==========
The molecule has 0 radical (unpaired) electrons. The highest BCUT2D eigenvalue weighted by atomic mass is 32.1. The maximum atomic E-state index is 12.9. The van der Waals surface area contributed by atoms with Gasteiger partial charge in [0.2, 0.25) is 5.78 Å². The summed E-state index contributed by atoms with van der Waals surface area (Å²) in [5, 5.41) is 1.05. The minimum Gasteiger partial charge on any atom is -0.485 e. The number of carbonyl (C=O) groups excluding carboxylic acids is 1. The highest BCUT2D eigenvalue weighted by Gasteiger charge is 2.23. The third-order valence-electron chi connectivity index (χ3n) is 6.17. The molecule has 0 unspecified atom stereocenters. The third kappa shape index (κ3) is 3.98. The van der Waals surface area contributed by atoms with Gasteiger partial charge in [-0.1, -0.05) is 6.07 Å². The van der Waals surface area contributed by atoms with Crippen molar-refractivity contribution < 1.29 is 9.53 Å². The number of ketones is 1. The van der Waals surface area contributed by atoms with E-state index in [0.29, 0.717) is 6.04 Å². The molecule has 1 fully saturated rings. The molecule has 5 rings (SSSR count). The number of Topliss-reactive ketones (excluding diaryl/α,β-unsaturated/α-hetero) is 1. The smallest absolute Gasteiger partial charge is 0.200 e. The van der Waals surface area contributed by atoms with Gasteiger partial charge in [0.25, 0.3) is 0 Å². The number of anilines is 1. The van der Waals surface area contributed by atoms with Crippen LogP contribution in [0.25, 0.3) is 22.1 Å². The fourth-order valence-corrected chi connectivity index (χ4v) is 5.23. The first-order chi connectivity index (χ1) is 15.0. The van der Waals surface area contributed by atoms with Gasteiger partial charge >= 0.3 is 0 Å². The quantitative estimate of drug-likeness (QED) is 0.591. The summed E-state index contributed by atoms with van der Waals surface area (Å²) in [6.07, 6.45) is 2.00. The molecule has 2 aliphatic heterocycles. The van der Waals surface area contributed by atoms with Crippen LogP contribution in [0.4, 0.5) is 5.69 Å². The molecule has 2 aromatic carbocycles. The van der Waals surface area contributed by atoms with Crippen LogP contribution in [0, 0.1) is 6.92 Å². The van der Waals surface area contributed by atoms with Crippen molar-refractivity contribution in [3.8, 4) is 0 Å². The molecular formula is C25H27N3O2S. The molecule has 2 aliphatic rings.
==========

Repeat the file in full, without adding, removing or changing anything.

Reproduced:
The molecule has 0 radical (unpaired) electrons. The highest BCUT2D eigenvalue weighted by atomic mass is 32.1. The maximum atomic E-state index is 12.9. The van der Waals surface area contributed by atoms with Gasteiger partial charge in [0.2, 0.25) is 5.78 Å². The summed E-state index contributed by atoms with van der Waals surface area (Å²) in [5, 5.41) is 1.05. The minimum Gasteiger partial charge on any atom is -0.485 e. The number of carbonyl (C=O) groups excluding carboxylic acids is 1. The highest BCUT2D eigenvalue weighted by Gasteiger charge is 2.23. The third-order valence-electron chi connectivity index (χ3n) is 6.17. The molecule has 0 unspecified atom stereocenters. The third kappa shape index (κ3) is 3.98. The van der Waals surface area contributed by atoms with Gasteiger partial charge in [-0.1, -0.05) is 6.07 Å². The van der Waals surface area contributed by atoms with Crippen molar-refractivity contribution < 1.29 is 9.53 Å². The number of ketones is 1. The van der Waals surface area contributed by atoms with E-state index in [0.29, 0.717) is 6.04 Å². The molecule has 1 fully saturated rings. The molecule has 5 rings (SSSR count). The number of Topliss-reactive ketones (excluding diaryl/α,β-unsaturated/α-hetero) is 1. The smallest absolute Gasteiger partial charge is 0.200 e. The van der Waals surface area contributed by atoms with Gasteiger partial charge in [0.25, 0.3) is 0 Å². The number of anilines is 1. The van der Waals surface area contributed by atoms with Crippen LogP contribution in [0.25, 0.3) is 22.1 Å². The fourth-order valence-corrected chi connectivity index (χ4v) is 5.23. The first-order chi connectivity index (χ1) is 15.0. The van der Waals surface area contributed by atoms with Gasteiger partial charge >= 0.3 is 0 Å². The quantitative estimate of drug-likeness (QED) is 0.591. The summed E-state index contributed by atoms with van der Waals surface area (Å²) in [6.07, 6.45) is 2.00. The molecule has 2 aliphatic heterocycles. The van der Waals surface area contributed by atoms with Crippen LogP contribution in [0.4, 0.5) is 5.69 Å². The molecule has 2 aromatic carbocycles. The van der Waals surface area contributed by atoms with Crippen LogP contribution in [0, 0.1) is 6.92 Å². The van der Waals surface area contributed by atoms with Crippen molar-refractivity contribution in [3.8, 4) is 0 Å². The molecular formula is C25H27N3O2S. The molecule has 2 aliphatic rings.